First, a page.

The Cuyuna Range is an iron range to the southwest of the Mesabi Range, largely within Crow Wing County, Minnesota. It lies along a line between Brainerd and Aitkin, although those communities are not mining towns. The range was discovered by Cuyler Adams, a surveyor who discovered traces of magnetic ore in 1895 while doing land surveys. The word "Cuyuna" was coined by Adams' wife, who combined the first three letters of Cuyler's name with "Una", the name of their dog. In 1903 Adams formed the Orelands Mining Co.
Mining started on the range in 1911. The ore was located deep underground, as in the Vermilion Range, so most of the mines were developed underground. The ore was also rich in manganese, which was useful during World War I when other sources were not available. At the height of the mining, the Cuyuna Range was the location of the worst mining disaster in Minnesota, the Milford Mine disaster. On February 5, 1924, a new tunnel was blasted too close to nearby Foley Lake, and water rushed in, killing 41 miners.
Mining on the range continued until 1984. Also like the Vermilion Range, mining slowed as it became more economical to extract taconite deposits from the Mesabi Range, which were closer to the surface. Additionally, the surface mines were safer than the mines deep underground.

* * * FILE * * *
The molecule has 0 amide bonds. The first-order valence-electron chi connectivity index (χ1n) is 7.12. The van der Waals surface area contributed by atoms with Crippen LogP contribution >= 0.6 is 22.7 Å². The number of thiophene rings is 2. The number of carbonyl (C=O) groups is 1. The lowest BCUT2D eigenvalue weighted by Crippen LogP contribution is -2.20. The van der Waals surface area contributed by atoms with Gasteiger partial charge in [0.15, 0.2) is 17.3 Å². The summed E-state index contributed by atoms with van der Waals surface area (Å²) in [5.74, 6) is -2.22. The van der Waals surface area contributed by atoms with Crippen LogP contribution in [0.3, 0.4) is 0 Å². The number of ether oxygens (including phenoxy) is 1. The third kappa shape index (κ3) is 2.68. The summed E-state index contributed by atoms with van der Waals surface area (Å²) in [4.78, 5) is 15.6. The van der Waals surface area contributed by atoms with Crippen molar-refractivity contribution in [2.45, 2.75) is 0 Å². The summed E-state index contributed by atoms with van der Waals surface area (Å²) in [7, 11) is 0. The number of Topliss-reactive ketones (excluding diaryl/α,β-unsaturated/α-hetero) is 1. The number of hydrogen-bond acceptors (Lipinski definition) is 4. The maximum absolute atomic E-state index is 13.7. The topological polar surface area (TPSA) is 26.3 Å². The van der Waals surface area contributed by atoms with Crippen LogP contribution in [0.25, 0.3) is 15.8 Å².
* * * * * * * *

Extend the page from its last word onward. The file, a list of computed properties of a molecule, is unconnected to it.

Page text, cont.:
Cuyuna Country State Recreation Area now occupies portions of the range where mining pits and rock deposit stockpiles were left behind by the miners. The Cuyuna Lakes Trail is also located near the former mines.
The smallest of Minnesota's three northern iron ranges, the Cuyuna was also the last to be opened. By the time ore was shipped from the first Cuyuna mine to Duluth in 1911, Minnesota had already become the leading iron ore producer in the country. In many ways, this range differs from Minnesota's other two great ranges. Here the ore quality varies, some is soft like that scooped from the Mesabi's open-pit mines, some is hard like the ore drilled in the Vermillion's underground mines. The Cuyuna Range is also rich in manganese, an ore at first avoided by miners and later valued for steel production. When World War I cut off U.S. imports of manganese, demand for Cuyuna ore soared. In 1918, one of the Cuyuna's peak years, 27 mines produced nearly 2.5 million tons of ore.
Another difference in the Cuyuna's story can be found in its settlement. Many towns, like Brainerd and Aitkins, were well established before the ore was discovered nearby. Other towns like Crosby and Ironton sprang up when mining began. This meant that vast tracts of contiguous land were difficult for mine developers to obtain. So the Cuyuna Range remained in the hands of smaller, independent mining companies, unlike the large, consolidated mining operations that dominated the other ranges.
Armour Mine No.2, Crosby
Pickands Mather Shaft, near Brainerd
Because much of the Cuyuna's ore lay under lakes and bogs, early attempts to mine it had met with failures as shafts filled with water. Indeed, the 1924 Milford mine disaster was the worst in Minnesota mining history. But far-sighted businessmen like Cuyler Adams and George Crosby persisted, turning the Cuyuna Range into an important supplier of iron ore for the steel industry that fueled the nation's growth.
Cuyuna Mine, Oak Lawn Township, Crow Wing County 1950
Cuyuna Mine, Oak Lawn Township, Crow Wing County 1951